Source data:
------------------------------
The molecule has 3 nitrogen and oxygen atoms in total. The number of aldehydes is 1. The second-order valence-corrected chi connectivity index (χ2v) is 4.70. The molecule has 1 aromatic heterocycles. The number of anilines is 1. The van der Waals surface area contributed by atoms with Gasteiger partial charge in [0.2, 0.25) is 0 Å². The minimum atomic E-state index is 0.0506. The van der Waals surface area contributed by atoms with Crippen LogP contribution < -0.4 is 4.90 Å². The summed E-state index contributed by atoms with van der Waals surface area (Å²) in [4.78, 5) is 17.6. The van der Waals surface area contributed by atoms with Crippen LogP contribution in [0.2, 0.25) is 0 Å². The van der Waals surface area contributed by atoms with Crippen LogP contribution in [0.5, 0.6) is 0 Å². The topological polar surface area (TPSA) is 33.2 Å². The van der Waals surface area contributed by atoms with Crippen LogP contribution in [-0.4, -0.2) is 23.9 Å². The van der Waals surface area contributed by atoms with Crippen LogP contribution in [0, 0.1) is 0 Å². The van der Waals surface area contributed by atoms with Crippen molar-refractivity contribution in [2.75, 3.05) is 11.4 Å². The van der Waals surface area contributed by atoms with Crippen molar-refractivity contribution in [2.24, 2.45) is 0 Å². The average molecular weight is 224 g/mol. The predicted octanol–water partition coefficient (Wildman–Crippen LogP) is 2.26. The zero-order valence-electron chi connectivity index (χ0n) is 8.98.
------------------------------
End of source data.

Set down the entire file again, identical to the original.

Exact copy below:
The molecule has 3 nitrogen and oxygen atoms in total. The number of aldehydes is 1. The second-order valence-corrected chi connectivity index (χ2v) is 4.70. The molecule has 1 aromatic heterocycles. The number of anilines is 1. The van der Waals surface area contributed by atoms with Gasteiger partial charge in [0.2, 0.25) is 0 Å². The minimum atomic E-state index is 0.0506. The van der Waals surface area contributed by atoms with Crippen LogP contribution < -0.4 is 4.90 Å². The summed E-state index contributed by atoms with van der Waals surface area (Å²) in [4.78, 5) is 17.6. The van der Waals surface area contributed by atoms with Crippen LogP contribution in [0.2, 0.25) is 0 Å². The van der Waals surface area contributed by atoms with Crippen LogP contribution in [0.5, 0.6) is 0 Å². The topological polar surface area (TPSA) is 33.2 Å². The van der Waals surface area contributed by atoms with Crippen LogP contribution in [-0.4, -0.2) is 23.9 Å². The van der Waals surface area contributed by atoms with Crippen LogP contribution in [0, 0.1) is 0 Å². The van der Waals surface area contributed by atoms with Crippen molar-refractivity contribution in [2.75, 3.05) is 11.4 Å². The van der Waals surface area contributed by atoms with Crippen molar-refractivity contribution in [2.24, 2.45) is 0 Å². The average molecular weight is 224 g/mol. The predicted octanol–water partition coefficient (Wildman–Crippen LogP) is 2.26. The zero-order valence-electron chi connectivity index (χ0n) is 8.98.